The visitors book continues to be a joy to read, many compliments about the staff and their friendly and welcoming reception, the well maintained grounds, the toilet facilities and of course our magnificent scenery. A visitor from Scotland wrote ‘Thanks to the people who donated this land, developed this land and now lovingly maintain it. Without you this place would not exist. A real gem on planet earth. The people of Zimbabwe should be proud of you all. Well done the National Trust of Zimbabwe’.
We still await a visit from Rob Burrett who will be able to give us advice on recently found ruins. We are anxious to promote the area using these easily accessible sites not only as an added attraction, but to emphasise the cultural history of this region. We appreciate the problems Rob faces with financing such a visit and the limitations on his valuable time, perhaps if there is someone else who is equally qualified and able to make the trip it would be most beneficial to get their advice sooner than later. Its over two years since we found the ruins and need to get this project moving. Any ideas?
My personal thanks to Matirina, who took leave from his job to be on site throughout the busy festive season, keeping everything running smoothly, efficiently and profitably, and to Luke and Arthur for the tremendous amount of work they put in keeping the site neat and clean as well as attending to our many visitors and …….. collecting the money!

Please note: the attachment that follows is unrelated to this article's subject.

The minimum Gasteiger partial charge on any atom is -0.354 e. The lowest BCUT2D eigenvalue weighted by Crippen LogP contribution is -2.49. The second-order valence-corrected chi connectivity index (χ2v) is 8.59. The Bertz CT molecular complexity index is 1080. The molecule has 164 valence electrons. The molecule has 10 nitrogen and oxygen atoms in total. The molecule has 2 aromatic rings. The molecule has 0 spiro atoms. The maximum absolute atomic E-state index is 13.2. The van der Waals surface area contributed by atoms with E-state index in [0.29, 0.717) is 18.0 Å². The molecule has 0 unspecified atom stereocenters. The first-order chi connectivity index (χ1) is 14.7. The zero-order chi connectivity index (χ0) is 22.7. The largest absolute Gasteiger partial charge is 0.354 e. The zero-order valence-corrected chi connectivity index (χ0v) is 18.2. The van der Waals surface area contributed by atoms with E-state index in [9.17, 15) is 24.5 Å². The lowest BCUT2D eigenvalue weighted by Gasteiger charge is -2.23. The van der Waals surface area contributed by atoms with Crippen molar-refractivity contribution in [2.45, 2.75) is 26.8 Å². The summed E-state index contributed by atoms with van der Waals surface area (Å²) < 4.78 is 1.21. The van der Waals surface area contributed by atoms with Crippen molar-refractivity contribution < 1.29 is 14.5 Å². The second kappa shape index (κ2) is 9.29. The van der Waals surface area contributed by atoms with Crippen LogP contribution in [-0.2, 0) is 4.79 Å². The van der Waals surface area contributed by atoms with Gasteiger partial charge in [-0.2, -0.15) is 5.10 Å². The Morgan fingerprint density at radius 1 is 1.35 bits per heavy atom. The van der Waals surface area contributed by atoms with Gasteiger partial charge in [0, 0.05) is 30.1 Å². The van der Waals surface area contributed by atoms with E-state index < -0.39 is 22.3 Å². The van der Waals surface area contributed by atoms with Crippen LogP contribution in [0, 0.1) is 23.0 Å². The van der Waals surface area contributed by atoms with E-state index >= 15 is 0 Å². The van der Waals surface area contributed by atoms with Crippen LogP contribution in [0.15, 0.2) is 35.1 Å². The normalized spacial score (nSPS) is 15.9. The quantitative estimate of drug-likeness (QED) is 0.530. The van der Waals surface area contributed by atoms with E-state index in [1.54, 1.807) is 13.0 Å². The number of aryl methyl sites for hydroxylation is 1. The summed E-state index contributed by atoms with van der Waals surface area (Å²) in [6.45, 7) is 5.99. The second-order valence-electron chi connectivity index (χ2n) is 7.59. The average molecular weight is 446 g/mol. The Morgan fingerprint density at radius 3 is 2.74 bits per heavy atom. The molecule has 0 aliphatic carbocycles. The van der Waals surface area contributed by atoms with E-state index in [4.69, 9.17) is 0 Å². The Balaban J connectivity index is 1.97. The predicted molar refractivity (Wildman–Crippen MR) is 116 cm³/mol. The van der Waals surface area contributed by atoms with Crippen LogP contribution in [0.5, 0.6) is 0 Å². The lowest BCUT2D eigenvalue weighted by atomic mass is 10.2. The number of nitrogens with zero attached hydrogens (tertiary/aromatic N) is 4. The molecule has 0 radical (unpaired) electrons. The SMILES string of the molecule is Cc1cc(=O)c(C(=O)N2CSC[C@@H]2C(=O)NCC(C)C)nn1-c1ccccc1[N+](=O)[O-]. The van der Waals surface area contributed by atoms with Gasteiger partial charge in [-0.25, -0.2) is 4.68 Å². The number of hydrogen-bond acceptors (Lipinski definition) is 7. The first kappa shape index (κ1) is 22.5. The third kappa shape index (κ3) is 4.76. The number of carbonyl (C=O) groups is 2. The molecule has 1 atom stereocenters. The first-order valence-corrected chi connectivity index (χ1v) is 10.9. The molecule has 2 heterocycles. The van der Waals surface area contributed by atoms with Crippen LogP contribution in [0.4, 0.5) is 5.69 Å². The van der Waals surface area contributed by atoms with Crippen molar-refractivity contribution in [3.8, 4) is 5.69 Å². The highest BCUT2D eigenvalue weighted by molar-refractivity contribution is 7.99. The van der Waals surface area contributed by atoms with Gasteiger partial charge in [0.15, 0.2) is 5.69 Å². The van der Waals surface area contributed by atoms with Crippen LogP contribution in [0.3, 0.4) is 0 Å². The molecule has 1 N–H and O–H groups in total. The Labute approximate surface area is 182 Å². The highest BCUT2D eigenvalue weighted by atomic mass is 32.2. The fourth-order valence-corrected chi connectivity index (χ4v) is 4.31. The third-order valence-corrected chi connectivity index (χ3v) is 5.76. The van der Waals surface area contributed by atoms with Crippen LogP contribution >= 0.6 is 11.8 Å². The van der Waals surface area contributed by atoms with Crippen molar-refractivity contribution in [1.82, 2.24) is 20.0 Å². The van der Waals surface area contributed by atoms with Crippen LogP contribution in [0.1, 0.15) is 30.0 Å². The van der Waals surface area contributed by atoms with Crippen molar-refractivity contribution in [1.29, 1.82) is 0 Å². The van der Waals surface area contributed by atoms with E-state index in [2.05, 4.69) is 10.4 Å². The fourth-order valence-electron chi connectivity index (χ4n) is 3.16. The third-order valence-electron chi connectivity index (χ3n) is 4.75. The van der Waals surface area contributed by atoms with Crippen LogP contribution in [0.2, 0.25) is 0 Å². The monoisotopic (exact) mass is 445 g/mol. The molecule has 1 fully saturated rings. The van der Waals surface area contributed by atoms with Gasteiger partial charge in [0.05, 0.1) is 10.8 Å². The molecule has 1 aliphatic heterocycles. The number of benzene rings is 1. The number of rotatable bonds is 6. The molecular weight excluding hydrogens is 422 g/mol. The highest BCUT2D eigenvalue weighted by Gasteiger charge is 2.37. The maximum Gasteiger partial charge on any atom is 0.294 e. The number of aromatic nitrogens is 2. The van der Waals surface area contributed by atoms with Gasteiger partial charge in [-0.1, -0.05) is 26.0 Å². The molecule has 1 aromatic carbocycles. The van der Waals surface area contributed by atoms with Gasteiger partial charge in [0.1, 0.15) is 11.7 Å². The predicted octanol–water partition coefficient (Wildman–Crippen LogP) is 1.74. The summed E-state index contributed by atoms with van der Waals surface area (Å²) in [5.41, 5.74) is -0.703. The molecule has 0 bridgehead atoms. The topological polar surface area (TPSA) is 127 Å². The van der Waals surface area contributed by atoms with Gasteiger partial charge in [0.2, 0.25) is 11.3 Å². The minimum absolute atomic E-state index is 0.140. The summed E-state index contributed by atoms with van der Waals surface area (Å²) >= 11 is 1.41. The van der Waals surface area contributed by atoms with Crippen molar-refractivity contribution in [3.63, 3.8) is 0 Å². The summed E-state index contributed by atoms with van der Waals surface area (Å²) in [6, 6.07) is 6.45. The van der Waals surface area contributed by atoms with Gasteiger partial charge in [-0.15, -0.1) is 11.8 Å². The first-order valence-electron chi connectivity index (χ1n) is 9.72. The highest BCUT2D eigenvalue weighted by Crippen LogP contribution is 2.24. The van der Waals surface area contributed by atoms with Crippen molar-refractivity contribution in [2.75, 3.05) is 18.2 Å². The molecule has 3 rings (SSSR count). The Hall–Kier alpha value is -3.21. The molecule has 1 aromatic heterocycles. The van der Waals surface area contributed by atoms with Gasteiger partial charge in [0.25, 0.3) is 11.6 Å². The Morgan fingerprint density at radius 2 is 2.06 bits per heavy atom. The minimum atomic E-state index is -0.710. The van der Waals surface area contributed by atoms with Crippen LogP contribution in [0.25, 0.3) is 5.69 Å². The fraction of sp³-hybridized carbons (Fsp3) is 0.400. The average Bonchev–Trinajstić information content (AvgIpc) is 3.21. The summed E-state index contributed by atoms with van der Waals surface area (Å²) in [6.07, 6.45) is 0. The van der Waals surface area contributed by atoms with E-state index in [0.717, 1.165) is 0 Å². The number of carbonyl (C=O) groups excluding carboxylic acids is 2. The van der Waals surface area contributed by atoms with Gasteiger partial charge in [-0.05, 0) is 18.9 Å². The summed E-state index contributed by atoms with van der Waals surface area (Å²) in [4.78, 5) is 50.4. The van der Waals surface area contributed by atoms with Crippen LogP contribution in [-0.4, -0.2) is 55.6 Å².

Fort Gomo Kadzamu – Spirit of Place Statement

Sit in a small stone fort located at the top of a gomo (hill in Shona) that is typical of the many fortifications in the eastern half of Zimbabwe. Part of the Nyanga Cultural Tradition these lowland forts were associated with the Shona Dynasties that postdate the Great Zimbabwe Culture. Be thrilled when you see the small wall enclosing the summit with a door with a stone lintel.
Walk over broken granite terrain and through wisps of Old Man’s Beard Lichen Usnea hanging from the branches of the Msasa trees Brachystegia spiciformis in the pristine Miombo woodland.
Marvel at the 360 degree views from the summit and enjoy your picnic under the cooling the tree cover and be in awe of the cultural heritage of the settlement that probably dates to the 17th to the 19th centuries A.D

Sebakwe Poort – Spirit of Place Statement

Meander through an area of natural and unspoiled woodland comprising a large number of species of indigenous trees, including many fine specimens of several different Acacia species and watch the Sebakwe River flowing through the Sebakwe Poort (gorge): it is an impressive sight.

Mubukuwne – Spirit of Place Statement